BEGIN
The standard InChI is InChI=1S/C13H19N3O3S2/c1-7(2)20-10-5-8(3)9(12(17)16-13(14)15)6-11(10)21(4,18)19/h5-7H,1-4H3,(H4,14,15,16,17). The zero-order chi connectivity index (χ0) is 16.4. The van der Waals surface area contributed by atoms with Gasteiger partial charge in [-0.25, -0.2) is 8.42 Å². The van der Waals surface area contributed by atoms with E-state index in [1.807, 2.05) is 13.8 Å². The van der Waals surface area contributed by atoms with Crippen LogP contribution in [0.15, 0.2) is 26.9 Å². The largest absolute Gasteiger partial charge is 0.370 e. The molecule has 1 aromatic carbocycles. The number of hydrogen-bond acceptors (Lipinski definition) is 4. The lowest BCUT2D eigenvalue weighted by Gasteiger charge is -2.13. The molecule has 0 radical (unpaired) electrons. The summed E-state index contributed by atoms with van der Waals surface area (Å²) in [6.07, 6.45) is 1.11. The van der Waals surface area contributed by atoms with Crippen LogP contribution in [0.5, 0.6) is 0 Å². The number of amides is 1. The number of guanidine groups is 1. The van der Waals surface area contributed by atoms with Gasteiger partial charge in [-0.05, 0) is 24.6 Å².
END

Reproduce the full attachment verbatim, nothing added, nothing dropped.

The standard InChI is InChI=1S/C13H19N3O3S2/c1-7(2)20-10-5-8(3)9(12(17)16-13(14)15)6-11(10)21(4,18)19/h5-7H,1-4H3,(H4,14,15,16,17). The zero-order chi connectivity index (χ0) is 16.4. The van der Waals surface area contributed by atoms with Gasteiger partial charge in [-0.25, -0.2) is 8.42 Å². The van der Waals surface area contributed by atoms with E-state index in [1.807, 2.05) is 13.8 Å². The van der Waals surface area contributed by atoms with Crippen LogP contribution in [0.15, 0.2) is 26.9 Å². The largest absolute Gasteiger partial charge is 0.370 e. The molecule has 1 aromatic carbocycles. The number of hydrogen-bond acceptors (Lipinski definition) is 4. The lowest BCUT2D eigenvalue weighted by Gasteiger charge is -2.13. The molecule has 0 radical (unpaired) electrons. The summed E-state index contributed by atoms with van der Waals surface area (Å²) in [6.07, 6.45) is 1.11. The van der Waals surface area contributed by atoms with Crippen LogP contribution in [0.5, 0.6) is 0 Å². The number of amides is 1. The number of guanidine groups is 1. The van der Waals surface area contributed by atoms with Gasteiger partial charge in [-0.05, 0) is 24.6 Å².